Novak Djokovic — The Hate Is Real

5 min readJun 12, 2023


Dear Katharine Viner, James Dart and the Guardian senior editorial team

Novak Djokovic — The Hate Is Real

I read with absolute disgust two articles written in the Guardian less than 24 hours after Novak Djokovic cemented his place as the Greatest male tennis player that ever lived. The two articles in question are Jonathan Liew’s piece titled, All-conquering Novak Djokovic moves into house that Rafael Nadal built” and Ben Bramble’s piece, titled “Novak Djokovic’s 23rd grand slam is a record — but please don’t call him the GOAT.” Though written by separate authors, the intention was the same — to downplay the significance of Djokovic’s accomplishments. What I find shocking is that both articles passed the Guardian’s editorial process.

Jonathan Liew’s article not only attempted to diminish the significance of Djokovic’s victory but also attacked Djokovic’s character and insulted Djokovic’s fans who travelled to Paris to support their hero. Liew noted, “The GOAT thing. Must we? Can we not? Perhaps the only remotely novel insight anyone can add to this insufferable pub debate is that men’s tennis has an opportunity to move beyond this wildly boring exercise in counting things and arguing about them.” He then suggested that Djokovic throws tantrums to gain an advantage, “No other athlete on earth can simply will himself into a devastating fury like this. Whatever it takes — a contentious line call, the crowd, an injury that exists entirely in his head — Djokovic can turn on his piqued berserker mode as if flicking a switch …. And how useful that these tantrums seem to coincide with the key moments. Djokovic played 55 tie-break points at this year’s tournament. He won 42 of them and made no unforced errors.” The nadir of Liew’s article was his ugly xenophobic attack on Djokovic fans. He wrote, “You can always spot the Djokovic fans at a grand slam tournament. There is a definite type at these events. Bored-looking blond men in designer shades. Crudité-thin women who for some reason refuse to use their jacket sleeves. Against this backdrop of clinking champagne glasses and easy unearned wealth, the boisterous Team Nole crews stand out like a breadstick in a Martini.”

If Liew’s article was characterised by its classicism and xenophobia, Ben Bramble’s article was comical at best and half-witted at worst. Perhaps because Bramble could not dispute the fact that Djokovic is now the greatest male tennis player of all time, he was left with no choice but to clutch at straws to make his case. To dismiss the fact that Djokovic’s 23 Grand Slam titles excel Federer’s 20 slams and Nadal’s 22 slams, Bramble notes, “But can the numbers lie? Yes!” To justify this senseless analysis, he poses what could go down as the silliest justification ever printed in the Guardian, “Suppose a tennis player comes along who is 10 feet tall. Every serve is an ace. He never loses a service game. He wins 30 grand slams. Is he the GOAT (greatest of all time)? No.He then goes a step further, “Suppose that in the next few years, there is another world war, and the majority of young men are conscripted. But the grand slams are still played, and Dave wins 30 of them. Is Dave the greatest? Certainly not.” For someone who claims to be a philosophy lecturer at ANU, to write such an article with so many fallacies is mind-boggling. As Fela Anikulapo Kuti, the Nigerian musician and activist, put it, “Teacher, Don’t Teach Me Nonsense.”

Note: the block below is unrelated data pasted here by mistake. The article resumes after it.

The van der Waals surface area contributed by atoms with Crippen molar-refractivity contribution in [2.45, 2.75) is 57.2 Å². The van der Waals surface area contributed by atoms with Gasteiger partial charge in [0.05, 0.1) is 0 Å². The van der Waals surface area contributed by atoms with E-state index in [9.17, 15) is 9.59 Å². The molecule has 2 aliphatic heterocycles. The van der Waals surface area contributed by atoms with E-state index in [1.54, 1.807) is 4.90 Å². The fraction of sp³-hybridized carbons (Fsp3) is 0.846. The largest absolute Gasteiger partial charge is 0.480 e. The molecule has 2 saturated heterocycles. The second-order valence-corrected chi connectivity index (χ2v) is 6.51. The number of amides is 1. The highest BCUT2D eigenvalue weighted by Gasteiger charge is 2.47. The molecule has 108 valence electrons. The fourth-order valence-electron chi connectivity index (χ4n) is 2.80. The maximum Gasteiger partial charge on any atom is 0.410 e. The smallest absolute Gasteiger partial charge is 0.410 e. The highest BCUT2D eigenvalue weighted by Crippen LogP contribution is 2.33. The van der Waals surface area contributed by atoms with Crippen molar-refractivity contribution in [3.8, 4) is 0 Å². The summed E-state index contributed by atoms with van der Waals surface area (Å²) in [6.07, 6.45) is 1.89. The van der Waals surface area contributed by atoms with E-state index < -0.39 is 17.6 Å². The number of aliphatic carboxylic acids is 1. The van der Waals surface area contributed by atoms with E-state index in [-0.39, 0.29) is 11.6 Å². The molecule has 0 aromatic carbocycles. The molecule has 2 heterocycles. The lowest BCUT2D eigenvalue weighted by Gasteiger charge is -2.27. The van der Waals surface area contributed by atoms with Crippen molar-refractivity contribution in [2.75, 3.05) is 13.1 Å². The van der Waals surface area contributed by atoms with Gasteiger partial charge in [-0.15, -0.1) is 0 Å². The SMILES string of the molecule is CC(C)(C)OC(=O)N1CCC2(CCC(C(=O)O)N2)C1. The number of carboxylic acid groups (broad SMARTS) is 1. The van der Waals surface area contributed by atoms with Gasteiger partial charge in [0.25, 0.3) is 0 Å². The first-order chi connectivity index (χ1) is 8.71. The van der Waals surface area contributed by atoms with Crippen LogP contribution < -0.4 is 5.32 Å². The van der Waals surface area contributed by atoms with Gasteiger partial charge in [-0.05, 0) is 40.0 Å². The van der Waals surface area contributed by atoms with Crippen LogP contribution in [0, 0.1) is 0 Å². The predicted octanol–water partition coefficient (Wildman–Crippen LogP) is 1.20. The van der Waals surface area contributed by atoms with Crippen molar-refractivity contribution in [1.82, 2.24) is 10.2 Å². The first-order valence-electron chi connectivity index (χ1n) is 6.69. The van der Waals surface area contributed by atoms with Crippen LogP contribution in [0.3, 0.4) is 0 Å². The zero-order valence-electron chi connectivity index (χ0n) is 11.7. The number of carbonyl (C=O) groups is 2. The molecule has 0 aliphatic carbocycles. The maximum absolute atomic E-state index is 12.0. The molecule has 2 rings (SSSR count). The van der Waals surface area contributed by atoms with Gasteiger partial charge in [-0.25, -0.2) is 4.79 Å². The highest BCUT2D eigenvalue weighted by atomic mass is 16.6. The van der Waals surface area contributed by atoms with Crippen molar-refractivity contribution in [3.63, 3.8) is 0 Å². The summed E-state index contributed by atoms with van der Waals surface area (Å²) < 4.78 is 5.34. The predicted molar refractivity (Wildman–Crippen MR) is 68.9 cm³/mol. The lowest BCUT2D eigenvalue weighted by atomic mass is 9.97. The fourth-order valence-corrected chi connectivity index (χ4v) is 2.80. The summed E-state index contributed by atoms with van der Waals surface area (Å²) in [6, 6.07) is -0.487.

It is a shame that Djokovic had barely put his trophy down as these two articles appeared in the Guardian. While Jonathan Liew and Ben Bramble are entitled to their own opinion, they are not entitled to their facts. The facts speak for themselves. Relative to his two other rivals (Federer and Nadal) and every other male tennis player, Djokovic comes up on top — be it Grand Slam wins, weeks as number one seed, Masters 1000 titles, Head to Head wins, ranking points, Top 3, 5 and 10 wins, consecutive Grand Slams, number of careers slams, ATP World Tour wins and win-loss percentage. By allowing these two articles to pass the Guardian’s editorial process, the paper has joined a long list of Western media houses that have used their medium to diminish the greatness of Djokovic. Were such negative spewing articles written in the Guardian when Rafa Nadal reached the 22 Grand Slam milestone in June 2022, and Federer reached a record-breaking 20 Grand Slam in January 2018? Absolutely Not.

As a Djokovic fan who has gone to the various Grand Slams to watch him play, I find Jonathan Liew’s xenophobic description of Djokovic fans deeply offensive. I happen to know some of the people whose images were included in the article and for them to be described as “Bored-looking blond men in designer shades. Crudité-thin women who for some reason refuse to use their jacket sleeves,” is a manifestation of the gutter journalism that people are accustomed to reading in some of the tabloids. Has the Guardian now become the Daily Mail of the left? When such xenophobic and classism-laden words are allowed to thrive in your paper, should you be surprised why many people view the British media as out of touch and elitist? Also, as a Serena Williams fan, I watched how the Western press demonised and diminished her accomplishments. It was not until she was leaving the scene that they began to sing her praise. Is this going to be the same fate that will befall Nole? Demonise him in his prime and praise him when he is no longer a threat to the Western hegemony?

While I am not a fan of censorship, I hope that in future, you be more diligent in your editorship and don’t allow your distinguished paper to be used as a medium to spread falsehood, xenophobia and classism. Since the Guardian’s motto is, “Comment is free, but facts are sacred,” may I suggest that you be true to what you have written on paper?


Ahmed Olayinka Sule, CFA


June 2023